In early December, bankers will be getting another bill for their federal deposit insurance.
For about 75% of the 12,000 commercial banks and savings banks, the premium rate will be the same as the previous one - 23 cents per $100 of domestic deposits.
But under the risk-based system adopted Sept. 15 by the board of the Federal Deposit Insurance Corp., some banks that pose higher risk to the Bank Insurance Fund will for the first time be paying a higher premium rate than others pay.
Starting Jan. 1, 25% of the industry will pay anywhere from 26 cents to 31 cents per $100 of domestic deposits.
The issue was a source of much discussion before the September vote and remains one still.
For example, consultant Bert Ely wrote in a commentary published Aug. 31 in this newspaper that a decision to increase rates would "be driven solely by politics" and would have "absolutely no economic justification."
Even now, when the decision is history, there still may be doubts about the economic justification, even among bankers not subject to a higher fee.
As a staff member who helped wade through the arguments for and against a change in rates - including the points of Mr. Ely and other knowledgeable critics - I wish to correct certain false information and misunderstandings about the basis for the changes.
These are the facts:
* The FDIC's primary objective is to achieve a sound underwriting basis for the deposit insurance funds. Each year for about the last eight years, the expenses of the Bank Insurance Fund have exceeded premium revenue.
From January 1984 through June 1992, the fund's costs exceeded assessment income by more than $18 billion.
Industry trends and financial results are heavily influenced by two factors - interest rate spreads and restructured risk profiles. These currently provide good reasons to be optimistic, but do not yet provide good reasons to declare victory.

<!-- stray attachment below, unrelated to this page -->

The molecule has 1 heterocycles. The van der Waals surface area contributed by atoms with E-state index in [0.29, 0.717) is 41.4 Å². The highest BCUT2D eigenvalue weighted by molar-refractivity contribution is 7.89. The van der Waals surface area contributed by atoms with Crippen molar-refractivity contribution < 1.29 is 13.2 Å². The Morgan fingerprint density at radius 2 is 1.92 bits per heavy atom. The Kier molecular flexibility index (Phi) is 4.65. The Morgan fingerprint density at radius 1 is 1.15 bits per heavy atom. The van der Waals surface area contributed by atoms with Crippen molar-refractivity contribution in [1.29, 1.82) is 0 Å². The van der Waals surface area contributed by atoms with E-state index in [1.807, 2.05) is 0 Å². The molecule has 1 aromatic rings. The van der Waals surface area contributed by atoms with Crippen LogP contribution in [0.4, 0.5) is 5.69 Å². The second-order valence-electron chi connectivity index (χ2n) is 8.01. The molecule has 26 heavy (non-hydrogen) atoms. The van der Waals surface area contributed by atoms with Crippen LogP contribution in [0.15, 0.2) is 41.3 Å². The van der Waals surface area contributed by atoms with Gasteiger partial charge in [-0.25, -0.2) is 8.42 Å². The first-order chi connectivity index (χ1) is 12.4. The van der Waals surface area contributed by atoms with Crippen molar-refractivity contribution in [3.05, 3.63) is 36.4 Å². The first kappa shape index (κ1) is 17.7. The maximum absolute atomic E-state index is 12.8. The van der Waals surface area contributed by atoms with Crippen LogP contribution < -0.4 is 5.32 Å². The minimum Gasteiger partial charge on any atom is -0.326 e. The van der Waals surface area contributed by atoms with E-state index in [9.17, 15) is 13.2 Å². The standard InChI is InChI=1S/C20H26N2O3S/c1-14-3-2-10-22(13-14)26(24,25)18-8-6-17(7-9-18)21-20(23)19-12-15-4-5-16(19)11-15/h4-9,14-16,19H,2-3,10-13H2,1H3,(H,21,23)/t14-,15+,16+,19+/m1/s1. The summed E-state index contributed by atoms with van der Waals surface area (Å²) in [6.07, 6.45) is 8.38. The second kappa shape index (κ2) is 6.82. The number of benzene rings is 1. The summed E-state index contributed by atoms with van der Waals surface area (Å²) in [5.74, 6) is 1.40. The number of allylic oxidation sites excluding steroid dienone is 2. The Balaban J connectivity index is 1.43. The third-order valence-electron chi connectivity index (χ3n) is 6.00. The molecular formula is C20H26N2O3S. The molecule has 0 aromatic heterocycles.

Critics are shortsighted if they fail to recognize the need for sustained positive industry performance and economic improvements, along with definitive evidence that the deposit insurance fund is being replenished.
Analysis that ignores the risks from the existing list of problem banks, the volatility of interest rates, and the historical likelihood of new shocks over a 15-year time frame would appear shallow.
* The FDIC staff believes that a majority of bankers would agree that a viable deposit insurance program is best run independently from taxpayer assistance and the world of politics.
That being the case, a majority of the banking industry should support a restoration of the financial integrity of the fund, which the FDIC's new premium would promote.
* The FDIC projects that banks, on average, will pay a rate of 25.4 cents per $100 of domestic deposits under the new rule. That works out to about a 10% rise for the industry as a whole.
As [acting] FDIC Chairman Andrew C. Hove Jr. told bankers in a September speech, "a 10% increase in premiums is material and meaningful by any measure." However, we believe the rate increase was reasonable, and our projections show there will be very little negative impact on bank profitability.
An FDIC staff analysis estimates that about 85% of the fund-insured banks (with 65% of the industry's assets) will find their return on equity either unaffected or reduced by 1/20th or less. The median decline is expected to be less than 1/80th.
These and other findings indicate minimal impact on the number of bank failures.
Some of the key premises put forward by the critics are simply incorrect.
For example, contrary to Mr. Ely's calculations, losses in failed savings banks since 1989 have not exceeded losses from failed commercial banks. Failed savings banks in 1989-91 have cost the Bank Insurance Fund $5 billion; failed commercial banks ran up a $12.1 billion tab.
Also - again contrary to Mr. Ely's assumptions - it is entirely plausible that the fund will suffer significant losses in states that already have had high failure activity.
To underestimate the potential for losses in such states as California and such areas as the Southwest and Northeast is dangerously optimistic.
Further, Mr. Ely and others must recognize that recent and foreseeable fund losses are running at or above what the current premium rate can cover.
The FDIC's best estimate is that the new premium structure will increase the fund's income next year to $6.35 billion, about $600 million more than 1992 income.
The new structure also rewards well-run institutions and gives weak ones a clear incentive to improve.
The FDIC staff believes that the board's decision on a premium increase will prove to have been wise not only for 1993, but for many years to come.